Let’s talk about dates. No, not the kind found on palm trees or the times when you take someone out. I mean dates on the calendar. More than we like to think, our lives are affected by them. I need only mention birthdays, weddings, anniversaries, and the IRS to prove my point. However, only one of these is a date I want to talk about. It and a few others will determine how you’ll be treated when you retire.
First in line is your birthday, which defines the date on which you will be eligible to retire, at least as far as age is concerned. What you probably don’t know is that you will be eligible on the day before your birthday – not on your birthday. That’s because you will have completed a full year on that day. Your birthday is the first day of the next year.
Next is the date on which you will have enough years of service to retire. Assuming that you haven’t had a break in service along the way, you will have completed the time needed on the day before the one on which you were first employed.
Those two dates are personal to you. The next dates I want to talk about came out of the legislative sky but can have a profound impact on how you are treated. I won’t try to capture them all, just the ones that will be of concern to most of you. I’ll start with military service.
If you served in the military before December 31, 1956, you won’t have to make a deposit to the civil service retirement system to receive credit for that time in determining your eligibility to retire or your annuity computation. If you served in the military after that date, what happens to that time depends on when you were first employed in the federal government. If it was on or after October 1, 1982, you will receive credit for that time only if you make a deposit before you retire. If you were first employed before that date, you have two options. You can make a deposit for that time or you can take your chances. If you retire and won’t be eligible for a Social Security benefit at age 62 (or at retirement if you retire after age 62), nothing will happen. On the other hand, if you will be eligible for a benefit, those years of military service will be eliminated and your annuity recomputed downward.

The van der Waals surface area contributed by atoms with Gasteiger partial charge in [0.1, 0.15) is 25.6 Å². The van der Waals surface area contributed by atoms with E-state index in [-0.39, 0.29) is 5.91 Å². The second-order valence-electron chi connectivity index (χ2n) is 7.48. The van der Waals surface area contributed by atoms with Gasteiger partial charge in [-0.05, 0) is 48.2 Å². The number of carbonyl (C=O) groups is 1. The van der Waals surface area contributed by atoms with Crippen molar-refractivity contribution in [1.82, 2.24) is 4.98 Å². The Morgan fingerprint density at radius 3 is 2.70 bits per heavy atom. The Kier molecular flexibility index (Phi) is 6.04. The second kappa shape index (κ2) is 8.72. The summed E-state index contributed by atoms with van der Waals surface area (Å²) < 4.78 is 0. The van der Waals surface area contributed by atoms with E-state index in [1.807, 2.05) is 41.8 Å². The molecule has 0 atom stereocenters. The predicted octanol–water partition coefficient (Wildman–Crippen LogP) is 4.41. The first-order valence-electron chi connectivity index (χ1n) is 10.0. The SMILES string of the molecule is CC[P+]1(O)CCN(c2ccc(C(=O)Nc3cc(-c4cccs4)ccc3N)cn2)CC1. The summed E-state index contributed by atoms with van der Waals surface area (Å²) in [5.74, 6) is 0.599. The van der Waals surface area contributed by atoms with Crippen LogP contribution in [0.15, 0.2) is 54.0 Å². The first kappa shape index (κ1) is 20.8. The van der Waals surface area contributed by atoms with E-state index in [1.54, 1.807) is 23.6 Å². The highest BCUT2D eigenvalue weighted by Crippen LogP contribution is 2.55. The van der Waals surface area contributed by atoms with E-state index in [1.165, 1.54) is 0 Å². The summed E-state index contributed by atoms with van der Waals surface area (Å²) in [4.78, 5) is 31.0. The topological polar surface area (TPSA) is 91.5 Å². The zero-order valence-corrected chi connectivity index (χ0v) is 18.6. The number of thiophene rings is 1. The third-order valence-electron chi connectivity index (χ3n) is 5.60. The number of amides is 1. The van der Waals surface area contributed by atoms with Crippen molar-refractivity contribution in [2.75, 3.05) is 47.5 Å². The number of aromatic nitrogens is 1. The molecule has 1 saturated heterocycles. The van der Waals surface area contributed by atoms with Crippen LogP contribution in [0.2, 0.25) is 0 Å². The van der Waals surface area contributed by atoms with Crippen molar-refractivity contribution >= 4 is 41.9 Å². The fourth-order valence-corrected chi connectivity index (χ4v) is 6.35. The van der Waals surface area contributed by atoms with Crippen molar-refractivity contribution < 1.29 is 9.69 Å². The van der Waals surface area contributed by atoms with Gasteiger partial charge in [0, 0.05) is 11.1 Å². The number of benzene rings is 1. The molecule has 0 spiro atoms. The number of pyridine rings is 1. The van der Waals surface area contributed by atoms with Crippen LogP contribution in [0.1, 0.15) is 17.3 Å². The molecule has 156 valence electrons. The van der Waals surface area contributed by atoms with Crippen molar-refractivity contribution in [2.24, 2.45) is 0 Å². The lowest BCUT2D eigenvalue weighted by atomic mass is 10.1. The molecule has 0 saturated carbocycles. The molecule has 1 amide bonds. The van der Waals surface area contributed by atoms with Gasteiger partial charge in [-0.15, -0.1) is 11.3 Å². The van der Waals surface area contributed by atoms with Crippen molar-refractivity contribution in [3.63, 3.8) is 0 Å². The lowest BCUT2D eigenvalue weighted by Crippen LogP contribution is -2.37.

That date also affects the creditability of any deposit you may owe to the retirement fund. However, the rules are slightly different. If you worked for the federal government on or after October 1, 1982, in a position from which retirement deductions were not taken, you will receive credit for the time in determining your eligibility to retire but the time won’t be used in the computation of your annuity unless you make a deposit to the retirement fund before you retire.
A different date controls what happens if you left the government and took a refund of your retirement contributions. If you received a refund that covers a period of service that ended before October 1, 1990, you won’t have to pay the redeposit to receive credit for that service when you retire. Instead you’ll receive full credit for that time but your annuity will be actuarially reduced based on you age and the amount of the redeposit you owe, plus interest.
On the other hand, if the refund was received on or after October 1, 1990, you’ll receive credit for the time in determining your eligibility to retire but the time will not be included in your annuity computation unless you make a deposit for that time before you retire. Note: FERS employees who take a refund of their FERS contributions may not make a redeposit to recover that time. As far as retirement credit is concerned, it is lost forever.